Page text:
The Ant-Headed Old One ‘The Great Maurr’ has risen and brought hell to earth. The land is scorched and the human race decimated, eaten or tortured. Only three cities remain, a crumbled, dying version of their former selves: London, Moscow and Hong Kong. The Great Maurr’s own City of Hell dominates most of North America. Its diabolical influence has turned ordinary citizens into torturers, debased slaves, lunatics and zealots.
This is the nightmarish premise that underpins the first in what is expected to be a series of anthologies. The legions of a demonic insect God rise up and ravage the earth. Humans become food, slaves or forced surrogates in a mutant breeding programme. All hope is lost. Yet even amongst the carnage and the flames, there are loose pockets of survivors, all driven by that innate human capacity to adapt and endure. It’s the tales of these survivors that we experience as the authors guide us through this Satanic New World Order.
We learn how the ascent of The Great Maurr is facilitated by the horological machinations of an old clockmaker (pleasant echoes of Le Marchand ). Simultaneously we travel to Hong Kong and meet the sinister Stock Takers, a fantastic ‘baddie’ that wouldn’t look out of place in an episode of Doctor Who. Then onto London, where a sinister religious cult hides out in the ruins of a church, through the skeletal remains of North America and into the subterranean slave colonies and Nazi style eugenics programmes.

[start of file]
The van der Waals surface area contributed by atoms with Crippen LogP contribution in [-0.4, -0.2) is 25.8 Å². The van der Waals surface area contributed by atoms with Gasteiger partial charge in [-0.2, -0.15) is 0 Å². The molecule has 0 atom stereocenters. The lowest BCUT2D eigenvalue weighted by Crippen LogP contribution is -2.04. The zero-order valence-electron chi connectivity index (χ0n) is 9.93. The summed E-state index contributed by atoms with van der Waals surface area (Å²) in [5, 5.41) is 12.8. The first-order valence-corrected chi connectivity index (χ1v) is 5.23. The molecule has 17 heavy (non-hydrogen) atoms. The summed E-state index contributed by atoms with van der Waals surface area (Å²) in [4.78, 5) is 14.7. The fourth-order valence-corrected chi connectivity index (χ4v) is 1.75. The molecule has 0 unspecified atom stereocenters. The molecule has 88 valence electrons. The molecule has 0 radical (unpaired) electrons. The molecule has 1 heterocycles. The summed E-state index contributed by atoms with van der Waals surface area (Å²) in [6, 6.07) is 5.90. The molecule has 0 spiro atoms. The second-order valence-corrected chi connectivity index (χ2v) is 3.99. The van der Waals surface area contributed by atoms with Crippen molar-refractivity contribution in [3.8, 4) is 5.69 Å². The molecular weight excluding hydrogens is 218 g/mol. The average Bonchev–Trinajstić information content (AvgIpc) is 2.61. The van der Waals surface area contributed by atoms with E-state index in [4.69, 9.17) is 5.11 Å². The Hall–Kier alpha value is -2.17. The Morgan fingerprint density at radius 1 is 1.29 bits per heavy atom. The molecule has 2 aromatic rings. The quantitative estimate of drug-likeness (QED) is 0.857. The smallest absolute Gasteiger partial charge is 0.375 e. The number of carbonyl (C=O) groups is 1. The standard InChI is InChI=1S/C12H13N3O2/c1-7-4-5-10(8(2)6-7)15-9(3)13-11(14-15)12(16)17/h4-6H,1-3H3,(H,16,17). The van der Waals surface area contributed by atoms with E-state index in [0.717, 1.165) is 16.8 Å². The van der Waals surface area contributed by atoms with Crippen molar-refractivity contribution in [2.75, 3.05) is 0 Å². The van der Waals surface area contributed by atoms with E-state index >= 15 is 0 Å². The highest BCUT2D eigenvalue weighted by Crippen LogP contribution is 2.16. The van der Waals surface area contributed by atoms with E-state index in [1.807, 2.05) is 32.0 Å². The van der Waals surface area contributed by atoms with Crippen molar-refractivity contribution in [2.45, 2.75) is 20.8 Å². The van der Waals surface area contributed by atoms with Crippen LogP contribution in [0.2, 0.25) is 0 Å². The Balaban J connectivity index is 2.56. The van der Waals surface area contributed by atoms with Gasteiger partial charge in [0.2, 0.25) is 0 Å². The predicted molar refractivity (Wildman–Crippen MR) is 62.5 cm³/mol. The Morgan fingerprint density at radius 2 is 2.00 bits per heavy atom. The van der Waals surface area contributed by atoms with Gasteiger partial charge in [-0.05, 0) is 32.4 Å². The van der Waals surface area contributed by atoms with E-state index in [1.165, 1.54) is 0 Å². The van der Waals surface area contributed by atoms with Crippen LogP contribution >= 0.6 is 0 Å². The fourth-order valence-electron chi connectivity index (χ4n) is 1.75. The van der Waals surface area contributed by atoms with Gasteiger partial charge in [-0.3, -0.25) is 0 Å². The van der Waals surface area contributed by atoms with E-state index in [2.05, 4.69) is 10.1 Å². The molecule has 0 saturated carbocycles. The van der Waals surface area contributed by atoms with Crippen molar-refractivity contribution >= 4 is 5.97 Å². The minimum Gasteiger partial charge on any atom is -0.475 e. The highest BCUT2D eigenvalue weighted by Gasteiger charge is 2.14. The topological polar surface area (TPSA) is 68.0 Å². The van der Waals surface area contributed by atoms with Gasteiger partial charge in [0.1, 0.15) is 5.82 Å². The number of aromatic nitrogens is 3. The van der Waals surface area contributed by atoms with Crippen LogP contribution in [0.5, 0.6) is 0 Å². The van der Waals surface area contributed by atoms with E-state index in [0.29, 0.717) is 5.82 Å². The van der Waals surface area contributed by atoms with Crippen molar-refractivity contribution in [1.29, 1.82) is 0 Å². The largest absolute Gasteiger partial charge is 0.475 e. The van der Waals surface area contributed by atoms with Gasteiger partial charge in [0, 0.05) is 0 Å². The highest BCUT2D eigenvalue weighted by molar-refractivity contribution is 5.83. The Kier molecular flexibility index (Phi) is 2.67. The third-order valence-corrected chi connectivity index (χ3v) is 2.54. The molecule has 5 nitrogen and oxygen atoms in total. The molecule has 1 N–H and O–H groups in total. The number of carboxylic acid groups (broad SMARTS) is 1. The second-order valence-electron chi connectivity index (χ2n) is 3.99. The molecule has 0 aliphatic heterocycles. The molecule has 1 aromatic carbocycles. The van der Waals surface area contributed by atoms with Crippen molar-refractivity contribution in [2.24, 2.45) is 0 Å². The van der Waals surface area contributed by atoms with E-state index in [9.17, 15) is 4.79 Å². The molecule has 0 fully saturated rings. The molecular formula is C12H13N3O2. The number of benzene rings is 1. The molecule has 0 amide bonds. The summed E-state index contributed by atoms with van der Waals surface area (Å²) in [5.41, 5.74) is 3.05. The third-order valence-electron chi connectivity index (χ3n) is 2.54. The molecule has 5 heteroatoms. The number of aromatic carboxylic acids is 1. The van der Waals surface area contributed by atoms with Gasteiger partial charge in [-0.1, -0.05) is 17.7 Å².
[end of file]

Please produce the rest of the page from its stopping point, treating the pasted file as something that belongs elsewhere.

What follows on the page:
All the writers (with the exception of the editor) are women, and we witness events, not exclusively, but chiefly through the eyes of female protagonists. But there’s no evidence of the fairer sex here. Our hesitant path is gleefully littered with a trail of guts, gore and eviscerated cadavers. Not that this is an out-and-out gore fest. Whilst the pages are steeped in blood, the stories have a deep emotional resonance (possibly attributable to gender), which helps gives the book literary guts, too.
Each tale explores a different aspect of these hellish cities and its inhabitants and therein lies the book’s appeal. We’re not restricted by a linear story telling structure so are free to travel around to different locations and times. The wide variety of writing styles and tones bring something different to each chapter. There’s action, emotion and eroticism. The characters are all strong and three-dimensional. There are fantastic illustrations. One of the stories is authentically written as a pathology report. The writers show a real hunger to create something fresh and exciting, and by and large they succeed. So whilst the future looks bleak for the denizens of the City of Hell, the future looks far brighter for the City of Hell mythos. Four Black Stars.
Book Review: City of Hell Chronicles Vol.1 – Editor Colin F.Barnes